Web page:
Narendra Dabholkar (1945-2013)
A resident of Satara, Maharashtra, he founded the Maharashtra Andhashraddha Nirmulan Samiti (Superstition Eradication Committee) with over 200 branches in Maharashtra, Goa and Karnataka. He also edited the Marathi weekly Sadhana and would oversee the editorial work of another monthly magazine, Andhashraddha Nirmulan Vartapatra. He campaigned for over seven years for an anti-superstition bill that was passed by the state legislature only after his death.
Narendra Dabholkar visited Pune city every Monday and Tuesday to oversee the work of Sadhna, a weekly Marathi magazine he edited. “He would reach Pune from Satara on Monday morning and spend the night at a small room located across the road from Sadhna’s office in Shaniwar Peth. After finishing work at the magazine on Tuesday, he would go back to Satara in the evening,” says Milind Deshmukh, Dabholkar’s colleague at the anti-superstition committee.
It was only every Tuesday morning that Dabholkar would be alone, for a span of about 40 minutes. This was when he went for a walk to Sambhaji park, located a kilometre away from Shaniwar Peth.
At 7.20 am on August 20, 2013, as Dabholkar was on his way to Sambhaji park, walking along the Omkareshwara bridge over river Mutha in Shivajinagar in the heart of Pune city, two men parked their motorcycle adjacent to the Shaniwar Peth police post located at the start of the bridge. There was another police picket barely 50 metres away. The duo took 20-odd paces to reach up to Dabholkar; one of them called him from behind and as he turned to see who it was, the assailant fired five rounds from a 7.65 mm country-made pistol (the lead recovered from Dabholkar’s body didn’t have the groove marks that shots from foreign-made pistols leave behind). While three bullets hit Dabholkar—one above the right eyebrow, another just below the right ear and the third just above his right chest—the police believe two rounds misfired as two live cartridges were recovered from the spot. The assailant, they say, was a professional shooter for two reasons; one, he didn’t panic even as the bullets misfired and proceeded to calmly remove the bullets stuck in the pistol. Two, all shots were aimed at critical points. The duo didn’t panic or show any haste in walking back towards the police post where they had parked their bike, as per eyewitness accounts. Instead, they walked back calmly, started the bike and drove away. Both Pol and Bhamare, the investigating officer, claimed that there were policemen present at the post and the picket at the time of the incident. But both failed to give a convincing explanation for the lack of any response whatsoever by the police personnel. Bhamare said those at the picket couldn’t hear the sound of the gunshots because of the noise of the vehicles on the road. Those at the post failed to spot the motorbike (even though it was parked adjacent to them) or the assailants as the door of the post opened on the opposite side of the bridge.
I asked the incumbent Pune police commissioner Satish Mathur if there was an inquiry into the circumstances under which the assailants managed to escape despite the presence of so many policemen on the spot. “I took over in March,” he told me. “I’m sure my predecessor must have looked into it.” There is no evidence of any inquiry into the lack of response by the policemen supposed to be present at the spot.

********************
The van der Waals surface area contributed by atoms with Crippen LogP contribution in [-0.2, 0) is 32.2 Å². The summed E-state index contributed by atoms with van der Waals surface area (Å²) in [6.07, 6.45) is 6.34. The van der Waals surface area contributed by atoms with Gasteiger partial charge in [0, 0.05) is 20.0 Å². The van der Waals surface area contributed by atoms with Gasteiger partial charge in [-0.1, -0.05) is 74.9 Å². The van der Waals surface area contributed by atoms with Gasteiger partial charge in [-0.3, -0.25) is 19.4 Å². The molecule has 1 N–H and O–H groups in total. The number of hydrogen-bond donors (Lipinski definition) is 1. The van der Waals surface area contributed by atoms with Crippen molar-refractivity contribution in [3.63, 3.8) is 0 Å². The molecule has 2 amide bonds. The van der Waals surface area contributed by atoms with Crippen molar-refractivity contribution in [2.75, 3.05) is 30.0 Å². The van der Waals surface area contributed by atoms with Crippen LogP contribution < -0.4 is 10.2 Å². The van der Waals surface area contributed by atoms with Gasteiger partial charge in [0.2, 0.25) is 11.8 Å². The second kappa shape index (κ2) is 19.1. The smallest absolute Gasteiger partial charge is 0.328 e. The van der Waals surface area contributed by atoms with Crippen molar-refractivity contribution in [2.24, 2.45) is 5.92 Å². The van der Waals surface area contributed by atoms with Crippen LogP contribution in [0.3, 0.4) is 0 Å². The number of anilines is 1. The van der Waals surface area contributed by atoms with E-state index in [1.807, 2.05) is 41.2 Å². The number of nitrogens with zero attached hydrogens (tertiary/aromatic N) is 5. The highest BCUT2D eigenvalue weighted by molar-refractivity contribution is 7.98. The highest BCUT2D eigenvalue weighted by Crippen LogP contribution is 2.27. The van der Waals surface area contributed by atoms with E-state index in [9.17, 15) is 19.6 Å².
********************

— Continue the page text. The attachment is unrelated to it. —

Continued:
As many as seven CCTV cameras installed by shopkeepers along the road did capture a few images of the assailants as they drove away. However, the extremely poor quality of the images have failed to provide any concrete clue about their identity. (In the wake of the German Bakery blast in February 2010, the Pune Municipal Corporation had proposed installation of over 1,000 CCTV cameras in the city but the Rs 220-crore project has remained stuck in red tape since then.)
An eyewitness who claimed to have seen the shootout from the balcony of his first-floor house situated 120 metres away from the crime scene provided the police a vague profile of the assailants. But the sketches made on the basis of his inputs did not prove to be of much use. Two more witnesses who were at a distance of 100 metres noted two numbers for the same bike (MH 7756 and 7752), but both turned out to be incorrect. Based on the account of eyewitnesses and CCTV grabs, the police believe the assailants were in the 25-30-year age-group, rode on a black Hero Honda Splendour and were waiting for Dabholkar at the bridge for about an hour-and-a-half. One of them was wearing a cap.
The Pune Police claim to have scanned tens of thousands of phone calls, detained and interrogated dozens of suspects and trawled their intelligence network spanning from jails in Maharashtra to even fugitive dons in Bangkok and Dubai, but always drew a blank. Members of the Baba Bodke, Gajanan Marne, Appa Londhe, Chhota Rajan and Ravi Pujari gangs were interrogated to find out if any of them had been approached for contract killing. Members of a Nasik caste panchayat, which had been ranged against Dabholkar, were also questioned, as were the members of Sanatan Bharat, which was and continues to be a prime suspect.
The police believe the assailants didn’t use mobile phones, either at the time of the recce or the incident, which would have left a digital trail. The motorcycle they rode on was in all probability stolen and the registration number fake. The killers had studied Dabholkar’s movements carefully before picking their spot. They chose to kill him in Pune rather than in Satara, because it is was easy to melt away in the busy bylanes of densely populated Pune than in the comparatively small-town Satara. They chose the only time he would be alone: during his morning walk. The killers were last spotted on a CCTV installed at Lakshmi Road, a kilometre away from the scene of crime. This is all the distance the police investigation has covered so far.